Understanding how tax brackets work as well as which bracket you are in can help you make better informed financial decisions, but you don’t need to know how to calculate tax brackets when you can just consult your local Dallas CPA Firm.  A CPA will figure out your tax bracket based on your information and give you the tax deductions and credits you deserve.

   Don’t Gamble with the IRS – Reporting Winnings & Losses

Going on a fun trip this summer where you’re planning to do some gambling? Whether you like to play the ponies, roll the dice or pull the slots, your gambling winnings are taxable. You must report all your gambling income on your tax return. If you’re a casual gambler, odds are good that these basic tax tips can help you at tax time next year:

1. Gambling income.  Gambling income includes winnings from lotteries, horse racing and casinos. It also includes cash prizes and the fair market value of prizes like cars and trips.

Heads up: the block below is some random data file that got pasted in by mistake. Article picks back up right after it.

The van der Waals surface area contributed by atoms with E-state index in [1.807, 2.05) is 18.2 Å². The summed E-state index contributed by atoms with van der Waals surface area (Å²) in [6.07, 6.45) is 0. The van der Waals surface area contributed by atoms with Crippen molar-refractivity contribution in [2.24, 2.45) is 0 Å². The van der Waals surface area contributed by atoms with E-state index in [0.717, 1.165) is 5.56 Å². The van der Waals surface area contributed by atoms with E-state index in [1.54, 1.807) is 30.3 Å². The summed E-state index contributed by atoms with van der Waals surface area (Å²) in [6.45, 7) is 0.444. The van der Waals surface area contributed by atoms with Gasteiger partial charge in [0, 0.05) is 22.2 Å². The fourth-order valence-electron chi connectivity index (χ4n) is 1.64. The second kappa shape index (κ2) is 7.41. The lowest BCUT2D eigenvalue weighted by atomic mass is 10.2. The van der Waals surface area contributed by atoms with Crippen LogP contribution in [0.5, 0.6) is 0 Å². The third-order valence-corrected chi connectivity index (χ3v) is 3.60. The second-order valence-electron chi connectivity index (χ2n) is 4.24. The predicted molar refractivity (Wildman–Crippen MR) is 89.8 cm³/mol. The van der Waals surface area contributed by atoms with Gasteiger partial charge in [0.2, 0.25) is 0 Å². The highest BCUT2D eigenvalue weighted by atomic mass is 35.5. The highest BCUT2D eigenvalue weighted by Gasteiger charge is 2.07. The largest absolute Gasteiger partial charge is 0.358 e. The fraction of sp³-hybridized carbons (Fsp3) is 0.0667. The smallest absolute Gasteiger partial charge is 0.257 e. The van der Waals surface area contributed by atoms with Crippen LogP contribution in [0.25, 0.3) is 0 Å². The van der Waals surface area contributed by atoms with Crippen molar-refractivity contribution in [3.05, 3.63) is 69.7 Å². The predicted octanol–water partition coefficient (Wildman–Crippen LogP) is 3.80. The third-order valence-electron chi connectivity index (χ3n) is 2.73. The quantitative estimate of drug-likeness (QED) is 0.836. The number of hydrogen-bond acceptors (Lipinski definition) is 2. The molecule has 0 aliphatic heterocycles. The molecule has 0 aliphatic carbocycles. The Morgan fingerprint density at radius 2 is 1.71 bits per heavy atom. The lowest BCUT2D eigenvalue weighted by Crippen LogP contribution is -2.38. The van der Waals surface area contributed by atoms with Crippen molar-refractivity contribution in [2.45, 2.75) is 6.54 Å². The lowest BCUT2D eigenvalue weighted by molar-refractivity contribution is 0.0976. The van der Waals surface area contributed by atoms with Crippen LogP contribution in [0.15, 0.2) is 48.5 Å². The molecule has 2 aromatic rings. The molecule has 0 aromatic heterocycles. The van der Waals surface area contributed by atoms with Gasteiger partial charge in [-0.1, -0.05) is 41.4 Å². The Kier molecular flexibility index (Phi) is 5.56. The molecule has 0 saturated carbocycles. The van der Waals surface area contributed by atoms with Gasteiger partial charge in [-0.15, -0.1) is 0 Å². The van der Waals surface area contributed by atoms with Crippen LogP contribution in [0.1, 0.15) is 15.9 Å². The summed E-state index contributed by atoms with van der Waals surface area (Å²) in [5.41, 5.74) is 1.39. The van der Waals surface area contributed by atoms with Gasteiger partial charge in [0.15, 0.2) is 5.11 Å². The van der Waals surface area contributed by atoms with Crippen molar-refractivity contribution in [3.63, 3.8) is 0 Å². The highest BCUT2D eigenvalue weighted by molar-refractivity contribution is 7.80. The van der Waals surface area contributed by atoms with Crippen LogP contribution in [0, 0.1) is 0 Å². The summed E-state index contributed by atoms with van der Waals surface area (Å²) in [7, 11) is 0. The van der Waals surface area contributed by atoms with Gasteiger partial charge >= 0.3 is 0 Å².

2. Payer tax form.  If you win, you may get a Form W-2G, Certain Gambling Winnings, from the payer. The IRS also gets a copy of the W-2G. The payer issues the form depending on the type of game you played, the amount of your winnings and other factors. You’ll also get the form if the payer withholds taxes from what you won.

3. How to report winnings.  You must report all your gambling winnings as income. This is true even if you don’t receive a Form W-2G. You normally report your winnings for the year on your tax return as ‘other income.’

4. How to deduct losses.  Gambling losses can be deducted on Schedule A, Itemized Deductions. The amount you can deduct is limited to the amount of the gambling income you report on your return.

5. Keep gambling receipts.  You should keep track of your wins and losses. This includes keeping items such as a gambling log or diary, receipts, statements or tickets.

Whether you’re gambling on a cruise, in Vegas, or maybe you won a summer sweepstakes, it’s important to keep track of winnings (or losses). The IRS expects taxpayers to report this income on tax returns.  When it comes time to file, be sure to mention any winnings, and be on the lookout in your mailbox for a W-2G.